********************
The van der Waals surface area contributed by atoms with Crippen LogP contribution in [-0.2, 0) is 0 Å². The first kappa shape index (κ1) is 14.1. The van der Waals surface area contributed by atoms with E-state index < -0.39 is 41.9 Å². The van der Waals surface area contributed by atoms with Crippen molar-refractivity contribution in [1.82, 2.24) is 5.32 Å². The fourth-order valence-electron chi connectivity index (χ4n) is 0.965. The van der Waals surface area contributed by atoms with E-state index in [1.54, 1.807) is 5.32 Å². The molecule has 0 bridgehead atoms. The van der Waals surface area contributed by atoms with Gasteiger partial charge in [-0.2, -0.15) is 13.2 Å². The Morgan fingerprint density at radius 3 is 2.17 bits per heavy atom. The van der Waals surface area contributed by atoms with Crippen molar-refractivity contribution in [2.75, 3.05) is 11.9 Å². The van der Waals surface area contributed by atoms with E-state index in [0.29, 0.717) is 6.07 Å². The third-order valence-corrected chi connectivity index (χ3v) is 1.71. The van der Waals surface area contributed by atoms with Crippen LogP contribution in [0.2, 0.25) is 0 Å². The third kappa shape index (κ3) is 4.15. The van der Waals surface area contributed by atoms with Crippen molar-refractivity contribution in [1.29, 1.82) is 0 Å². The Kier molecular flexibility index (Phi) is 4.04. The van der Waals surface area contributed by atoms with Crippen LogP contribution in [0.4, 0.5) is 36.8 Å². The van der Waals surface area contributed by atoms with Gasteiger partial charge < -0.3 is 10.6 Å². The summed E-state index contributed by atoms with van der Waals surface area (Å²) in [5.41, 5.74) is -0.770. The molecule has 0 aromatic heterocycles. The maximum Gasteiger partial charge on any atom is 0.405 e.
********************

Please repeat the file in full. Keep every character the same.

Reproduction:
The van der Waals surface area contributed by atoms with Crippen LogP contribution in [-0.2, 0) is 0 Å². The first kappa shape index (κ1) is 14.1. The van der Waals surface area contributed by atoms with E-state index < -0.39 is 41.9 Å². The van der Waals surface area contributed by atoms with Crippen molar-refractivity contribution in [1.82, 2.24) is 5.32 Å². The fourth-order valence-electron chi connectivity index (χ4n) is 0.965. The van der Waals surface area contributed by atoms with E-state index in [1.54, 1.807) is 5.32 Å². The molecule has 0 bridgehead atoms. The van der Waals surface area contributed by atoms with Gasteiger partial charge in [-0.2, -0.15) is 13.2 Å². The Morgan fingerprint density at radius 3 is 2.17 bits per heavy atom. The van der Waals surface area contributed by atoms with Crippen molar-refractivity contribution in [2.75, 3.05) is 11.9 Å². The van der Waals surface area contributed by atoms with E-state index in [0.29, 0.717) is 6.07 Å². The third-order valence-corrected chi connectivity index (χ3v) is 1.71. The van der Waals surface area contributed by atoms with Crippen LogP contribution in [0.2, 0.25) is 0 Å². The third kappa shape index (κ3) is 4.15. The van der Waals surface area contributed by atoms with Crippen molar-refractivity contribution in [1.29, 1.82) is 0 Å². The Kier molecular flexibility index (Phi) is 4.04. The van der Waals surface area contributed by atoms with Crippen LogP contribution in [0.4, 0.5) is 36.8 Å². The van der Waals surface area contributed by atoms with Gasteiger partial charge < -0.3 is 10.6 Å². The summed E-state index contributed by atoms with van der Waals surface area (Å²) in [5.41, 5.74) is -0.770. The molecule has 0 aromatic heterocycles. The maximum Gasteiger partial charge on any atom is 0.405 e.